Cockroaches quickly lose sweet tooth to survive
NEW YORK (AP) — For decades, people have been getting rid of cockroaches by setting out bait mixed with poison. But in the late 1980s, in an apartment test kitchen in Florida, something went very wrong.
NASA head views progress on asteroid lasso mission
PASADENA, Calif. (AP) — Surrounded by engineers, NASA chief Charles Bolden inspected a prototype spacecraft engine that could power an audacious mission to lasso an asteroid and tow it closer to Earth for astronauts to explore.
Hurricane forecast: Another busy Atlantic season
COLLEGE PARK, Md. (AP) — Get ready for another busy hurricane season, maybe unusually wild, federal forecasters say.
Study: Amphibians disappearing at alarming rate
GRANTS PASS, Ore. (AP) — A new study has determined for the first time just how quickly frogs and other amphibians are disappearing around the United States, and the news is not good.
Google to add Galapagos Islands to Street View
SAN FRANCISCO (AP) — Few have explored the remote volcanic islands of the Galapagos archipelago, an otherworldly landscape inhabited by the world's largest tortoises and other fantastical creatures that inspired Charles Darwin's theory of evolution.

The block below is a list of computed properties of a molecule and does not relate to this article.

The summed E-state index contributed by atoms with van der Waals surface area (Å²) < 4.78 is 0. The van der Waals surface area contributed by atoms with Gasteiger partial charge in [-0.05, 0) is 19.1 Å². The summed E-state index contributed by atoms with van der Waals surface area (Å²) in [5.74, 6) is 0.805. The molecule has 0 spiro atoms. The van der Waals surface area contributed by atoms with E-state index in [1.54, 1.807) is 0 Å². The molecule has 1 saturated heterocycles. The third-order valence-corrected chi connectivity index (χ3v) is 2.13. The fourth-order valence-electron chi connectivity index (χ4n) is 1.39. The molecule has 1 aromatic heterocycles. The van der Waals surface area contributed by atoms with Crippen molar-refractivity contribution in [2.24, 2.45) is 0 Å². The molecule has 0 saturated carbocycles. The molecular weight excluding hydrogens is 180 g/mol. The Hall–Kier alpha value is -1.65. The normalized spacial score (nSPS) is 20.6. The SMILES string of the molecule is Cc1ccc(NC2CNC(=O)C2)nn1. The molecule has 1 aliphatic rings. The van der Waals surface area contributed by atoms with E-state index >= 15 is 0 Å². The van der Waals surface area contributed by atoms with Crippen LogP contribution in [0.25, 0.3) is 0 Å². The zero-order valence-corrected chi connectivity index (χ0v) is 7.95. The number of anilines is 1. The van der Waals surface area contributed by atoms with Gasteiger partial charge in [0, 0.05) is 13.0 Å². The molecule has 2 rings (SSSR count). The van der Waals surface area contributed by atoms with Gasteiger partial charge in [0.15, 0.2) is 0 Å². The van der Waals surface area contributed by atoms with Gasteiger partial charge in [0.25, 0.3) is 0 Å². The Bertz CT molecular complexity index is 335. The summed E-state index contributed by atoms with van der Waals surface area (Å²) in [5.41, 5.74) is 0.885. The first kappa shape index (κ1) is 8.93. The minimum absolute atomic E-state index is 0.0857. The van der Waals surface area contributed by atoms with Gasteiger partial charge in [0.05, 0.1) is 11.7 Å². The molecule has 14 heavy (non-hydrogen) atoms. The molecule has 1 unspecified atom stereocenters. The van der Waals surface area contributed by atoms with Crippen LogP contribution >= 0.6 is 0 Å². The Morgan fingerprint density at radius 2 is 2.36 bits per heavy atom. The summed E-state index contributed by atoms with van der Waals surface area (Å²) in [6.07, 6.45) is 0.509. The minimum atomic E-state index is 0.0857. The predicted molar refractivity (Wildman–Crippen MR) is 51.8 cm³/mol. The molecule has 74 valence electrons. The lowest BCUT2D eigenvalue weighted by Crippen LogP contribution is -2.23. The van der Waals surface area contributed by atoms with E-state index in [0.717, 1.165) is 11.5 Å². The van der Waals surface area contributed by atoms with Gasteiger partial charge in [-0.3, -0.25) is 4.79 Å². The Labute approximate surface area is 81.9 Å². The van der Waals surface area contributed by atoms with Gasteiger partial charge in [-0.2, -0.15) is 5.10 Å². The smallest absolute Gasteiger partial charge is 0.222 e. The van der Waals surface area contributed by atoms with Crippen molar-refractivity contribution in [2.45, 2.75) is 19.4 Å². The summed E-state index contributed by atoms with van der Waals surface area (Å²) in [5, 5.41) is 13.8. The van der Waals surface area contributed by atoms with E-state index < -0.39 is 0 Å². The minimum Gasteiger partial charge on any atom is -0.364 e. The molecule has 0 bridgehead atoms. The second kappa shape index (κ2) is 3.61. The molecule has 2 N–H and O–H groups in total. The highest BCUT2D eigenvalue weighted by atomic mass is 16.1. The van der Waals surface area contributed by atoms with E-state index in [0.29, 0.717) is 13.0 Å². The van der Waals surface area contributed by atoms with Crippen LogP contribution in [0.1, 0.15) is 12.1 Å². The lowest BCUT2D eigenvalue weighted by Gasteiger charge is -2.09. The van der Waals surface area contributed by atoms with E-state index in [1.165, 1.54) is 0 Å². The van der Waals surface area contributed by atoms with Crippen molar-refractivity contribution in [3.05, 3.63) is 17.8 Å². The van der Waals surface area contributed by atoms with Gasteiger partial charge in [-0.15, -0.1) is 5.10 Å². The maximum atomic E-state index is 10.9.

Solar plane completes 2nd leg of trip in Texas
DALLAS (AP) — A solar-powered plane has landed in Texas, completing the second leg of a trip across the United States.
Doctors save Ohio boy by 'printing' an airway tube
In a medical first, doctors used plastic particles and a 3-D laser printer to create an airway splint to save the life of a baby boy who used to stop breathing nearly every day.
Power of Moore tornado dwarfs Hiroshima bomb
WASHINGTON (AP) — Everything had to come together just perfectly to create the killer tornado in Moore, Okla.: wind speed, moisture in the air, temperature and timing. And when they did, the awesome energy released over that city dwarfed the power of the atomic bomb that leveled Hiroshima.
More tornadoes from global warming? Nobody knows
A deadly tornado hit suburban Oklahoma City on Monday. A quick look at some basic facts:
Study: Most shipwrecks a minor US pollution threat
WASHINGTON (AP) — Shipwrecks lying deep off America's coasts are more often historical artifacts than present-day threats from leaking old oil tanks, a new federal report says.
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